• Lamb and potatoes. (If you can keep some parboiled red potatoes on hand, you can prepare fast and easy meals.) Form ground lamb into small meatballs. Tear fresh basil into slivers or use a pinch of dried basil. Slice pre-cooked red potatoes into small pieces. Slice a clove of garlic. Warm extra virgin olive oil in a skillet. Sauté garlic and basil on a medium heat for five minutes. Add lamb and brown. Add potatoes; cover for 10 minutes Toss ingredients; add a dash of ground pepper. Cook for an additional five minutes.
  • Shrimp and pasta. Heat a pat of butter and one tablespoon olive oil in a saucepan. Add chopped fresh herbs, garlic, and a handful of shrimp. Toss and cook until shrimp is done. Place on a bed of pasta and top with chopped fresh tomatoes.
  • Beans and rice. Heat up a can of black, pinto, or white beans. Serve with brown rice, oats, or barley. You can warm the meal in a crockpot and serve later.
  • Shrimp and fresh greens. Sauté fresh vegetables in a saucepan (you can buy pre-cut veggies), with olive oil. Add cocktail shrimp, which can be bought peeled, cooked, and chilled. Serve with a berry vinaigrette salad dressing and lime slices.
  • Southwest chicken salad. Cook boneless, skinless chicken breast on a medium heat in a skillet with extra virgin olive oil. Add salsa. Shred chicken and reserve in refrigerator to use for wraps, salad, or soup.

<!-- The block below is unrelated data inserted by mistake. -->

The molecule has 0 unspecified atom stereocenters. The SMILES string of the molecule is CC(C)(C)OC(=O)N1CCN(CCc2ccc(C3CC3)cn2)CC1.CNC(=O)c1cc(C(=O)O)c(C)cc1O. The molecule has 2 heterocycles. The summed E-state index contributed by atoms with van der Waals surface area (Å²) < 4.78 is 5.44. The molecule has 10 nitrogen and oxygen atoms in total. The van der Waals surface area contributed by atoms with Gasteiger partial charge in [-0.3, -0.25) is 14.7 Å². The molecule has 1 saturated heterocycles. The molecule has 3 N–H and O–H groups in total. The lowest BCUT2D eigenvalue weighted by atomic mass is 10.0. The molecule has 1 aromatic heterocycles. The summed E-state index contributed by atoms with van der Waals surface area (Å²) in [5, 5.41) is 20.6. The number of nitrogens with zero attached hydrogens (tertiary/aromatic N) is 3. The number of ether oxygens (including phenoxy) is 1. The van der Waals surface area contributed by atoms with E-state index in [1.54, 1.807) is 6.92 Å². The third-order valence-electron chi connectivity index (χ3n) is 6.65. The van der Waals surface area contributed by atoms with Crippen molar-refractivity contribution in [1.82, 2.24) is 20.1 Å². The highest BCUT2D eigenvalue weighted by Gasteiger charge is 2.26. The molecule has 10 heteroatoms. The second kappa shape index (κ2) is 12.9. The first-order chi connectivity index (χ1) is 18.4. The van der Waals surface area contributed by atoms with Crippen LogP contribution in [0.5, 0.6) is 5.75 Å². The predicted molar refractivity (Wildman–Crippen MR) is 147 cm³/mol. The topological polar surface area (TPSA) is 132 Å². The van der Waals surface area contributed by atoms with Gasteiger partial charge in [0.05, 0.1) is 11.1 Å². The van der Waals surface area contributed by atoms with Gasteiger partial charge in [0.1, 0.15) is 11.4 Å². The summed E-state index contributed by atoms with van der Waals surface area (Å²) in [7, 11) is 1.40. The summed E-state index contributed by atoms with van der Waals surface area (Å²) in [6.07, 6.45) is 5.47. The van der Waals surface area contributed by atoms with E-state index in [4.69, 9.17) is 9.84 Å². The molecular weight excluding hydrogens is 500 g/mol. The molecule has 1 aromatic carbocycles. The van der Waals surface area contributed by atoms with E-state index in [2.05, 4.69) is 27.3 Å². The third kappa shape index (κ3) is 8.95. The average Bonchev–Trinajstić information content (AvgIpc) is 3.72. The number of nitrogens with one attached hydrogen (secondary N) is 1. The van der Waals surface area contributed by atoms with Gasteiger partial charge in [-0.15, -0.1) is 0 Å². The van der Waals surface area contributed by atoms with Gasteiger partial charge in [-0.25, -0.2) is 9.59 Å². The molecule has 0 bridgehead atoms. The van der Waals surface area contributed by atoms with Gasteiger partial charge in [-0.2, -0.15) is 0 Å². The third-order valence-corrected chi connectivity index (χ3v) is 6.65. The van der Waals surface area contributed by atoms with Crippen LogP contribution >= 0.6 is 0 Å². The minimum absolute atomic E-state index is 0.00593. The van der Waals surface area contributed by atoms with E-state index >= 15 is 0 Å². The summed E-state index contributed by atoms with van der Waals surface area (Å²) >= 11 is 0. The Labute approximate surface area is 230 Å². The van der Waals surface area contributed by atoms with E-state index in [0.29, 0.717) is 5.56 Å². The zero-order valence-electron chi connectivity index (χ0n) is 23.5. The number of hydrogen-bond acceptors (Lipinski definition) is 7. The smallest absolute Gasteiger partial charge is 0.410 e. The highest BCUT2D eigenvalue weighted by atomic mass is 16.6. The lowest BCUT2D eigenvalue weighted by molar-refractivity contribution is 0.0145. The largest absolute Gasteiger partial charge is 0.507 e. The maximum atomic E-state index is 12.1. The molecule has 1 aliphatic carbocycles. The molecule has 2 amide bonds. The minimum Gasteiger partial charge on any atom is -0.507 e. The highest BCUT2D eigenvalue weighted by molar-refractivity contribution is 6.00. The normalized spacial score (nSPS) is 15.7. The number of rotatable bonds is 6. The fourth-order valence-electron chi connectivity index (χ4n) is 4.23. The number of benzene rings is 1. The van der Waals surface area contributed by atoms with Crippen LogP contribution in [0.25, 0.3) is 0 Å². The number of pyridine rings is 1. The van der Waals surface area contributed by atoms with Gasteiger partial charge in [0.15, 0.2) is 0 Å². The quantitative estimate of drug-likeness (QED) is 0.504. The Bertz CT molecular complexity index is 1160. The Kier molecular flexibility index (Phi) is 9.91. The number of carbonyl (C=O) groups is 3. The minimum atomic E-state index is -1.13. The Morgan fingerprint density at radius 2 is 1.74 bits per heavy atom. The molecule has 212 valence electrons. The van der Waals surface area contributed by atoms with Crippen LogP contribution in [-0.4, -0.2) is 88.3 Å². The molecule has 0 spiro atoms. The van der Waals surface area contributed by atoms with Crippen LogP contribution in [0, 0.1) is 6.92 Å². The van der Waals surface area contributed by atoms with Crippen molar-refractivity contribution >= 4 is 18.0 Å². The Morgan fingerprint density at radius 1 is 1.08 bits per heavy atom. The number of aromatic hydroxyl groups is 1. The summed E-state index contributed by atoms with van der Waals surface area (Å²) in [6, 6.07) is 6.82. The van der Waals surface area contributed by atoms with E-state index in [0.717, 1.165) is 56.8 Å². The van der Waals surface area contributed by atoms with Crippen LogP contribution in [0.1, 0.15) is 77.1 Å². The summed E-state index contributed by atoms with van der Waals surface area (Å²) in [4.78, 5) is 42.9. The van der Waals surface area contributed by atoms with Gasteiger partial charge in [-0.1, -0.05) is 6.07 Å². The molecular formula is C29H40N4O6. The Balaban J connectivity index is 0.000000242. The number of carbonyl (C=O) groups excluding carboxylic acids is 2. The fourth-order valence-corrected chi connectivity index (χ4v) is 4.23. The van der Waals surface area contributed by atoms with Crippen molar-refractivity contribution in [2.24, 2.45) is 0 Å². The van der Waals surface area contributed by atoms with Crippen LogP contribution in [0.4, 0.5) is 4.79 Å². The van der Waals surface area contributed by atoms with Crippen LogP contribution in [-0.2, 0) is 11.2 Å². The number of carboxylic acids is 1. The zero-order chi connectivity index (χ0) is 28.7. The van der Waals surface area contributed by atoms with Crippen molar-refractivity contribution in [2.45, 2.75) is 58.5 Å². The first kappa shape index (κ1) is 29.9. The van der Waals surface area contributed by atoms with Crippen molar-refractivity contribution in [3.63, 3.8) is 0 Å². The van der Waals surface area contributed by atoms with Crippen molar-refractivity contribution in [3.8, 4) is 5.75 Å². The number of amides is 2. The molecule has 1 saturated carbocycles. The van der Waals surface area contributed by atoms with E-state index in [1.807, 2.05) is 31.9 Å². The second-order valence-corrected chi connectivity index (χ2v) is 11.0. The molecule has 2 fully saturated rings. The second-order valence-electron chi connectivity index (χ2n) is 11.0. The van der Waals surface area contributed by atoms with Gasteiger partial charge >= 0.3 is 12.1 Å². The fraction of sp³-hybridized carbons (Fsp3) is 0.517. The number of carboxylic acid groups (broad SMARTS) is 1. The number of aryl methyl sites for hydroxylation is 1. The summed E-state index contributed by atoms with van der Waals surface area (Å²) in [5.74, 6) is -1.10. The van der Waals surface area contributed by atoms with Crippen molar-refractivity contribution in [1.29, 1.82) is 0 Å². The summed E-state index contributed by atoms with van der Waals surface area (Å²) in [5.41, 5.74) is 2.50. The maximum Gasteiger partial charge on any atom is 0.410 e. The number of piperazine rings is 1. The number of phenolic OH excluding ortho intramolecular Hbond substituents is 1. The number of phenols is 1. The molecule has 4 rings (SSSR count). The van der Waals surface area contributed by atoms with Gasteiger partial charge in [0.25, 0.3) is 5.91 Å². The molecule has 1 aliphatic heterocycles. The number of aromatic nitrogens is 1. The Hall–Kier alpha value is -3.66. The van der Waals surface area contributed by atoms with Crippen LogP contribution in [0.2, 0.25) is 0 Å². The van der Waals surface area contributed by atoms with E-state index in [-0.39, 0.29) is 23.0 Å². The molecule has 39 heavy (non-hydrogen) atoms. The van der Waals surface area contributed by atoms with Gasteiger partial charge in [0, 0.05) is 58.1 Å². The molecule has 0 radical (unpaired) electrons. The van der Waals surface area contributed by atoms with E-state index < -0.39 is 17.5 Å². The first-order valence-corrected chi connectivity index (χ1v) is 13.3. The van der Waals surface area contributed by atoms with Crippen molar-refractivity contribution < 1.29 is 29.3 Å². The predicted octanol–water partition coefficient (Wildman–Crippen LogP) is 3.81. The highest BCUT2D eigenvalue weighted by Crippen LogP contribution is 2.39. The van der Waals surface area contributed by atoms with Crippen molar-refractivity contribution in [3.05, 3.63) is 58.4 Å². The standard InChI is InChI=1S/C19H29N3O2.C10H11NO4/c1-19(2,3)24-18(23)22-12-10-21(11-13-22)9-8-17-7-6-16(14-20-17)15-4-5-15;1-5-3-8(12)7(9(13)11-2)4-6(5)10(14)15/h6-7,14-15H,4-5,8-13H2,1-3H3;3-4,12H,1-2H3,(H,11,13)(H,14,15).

What you don’t eat is just as important as what you do. It’s a good idea to limit or avoid foods that don’t provide much nutrition but add a lot of calories. Snacks and dessert foods such as chips, soda, cookies, cake, and pie are a few of the main culprits. Try to avoid saturated and trans fats, use salt sparingly, and limit alcohol.

Additional meal and recipe ideas can be found at:

  • Mayo Clinic: The recipes featured on Mayo Clinic’s website include appetizers, breads, beverages, main dishes, and desserts. Plus, they offer a free e-newsletter and other resources for healthy eating.
  • Eating Well: Eating Well has quick and easy heart-healthy dinner recipes including chicken or turkey, meals, hearty soups and salads, and even deconstructed lasagna.
  • Delish: Delish features 15 heart-healthy recipes that can be prepared in under 30 minutes. Plus, they have 5 grams or less of saturated fat per serving. Choose from soups, tacos, salmon, tilapia, and pasta dishes.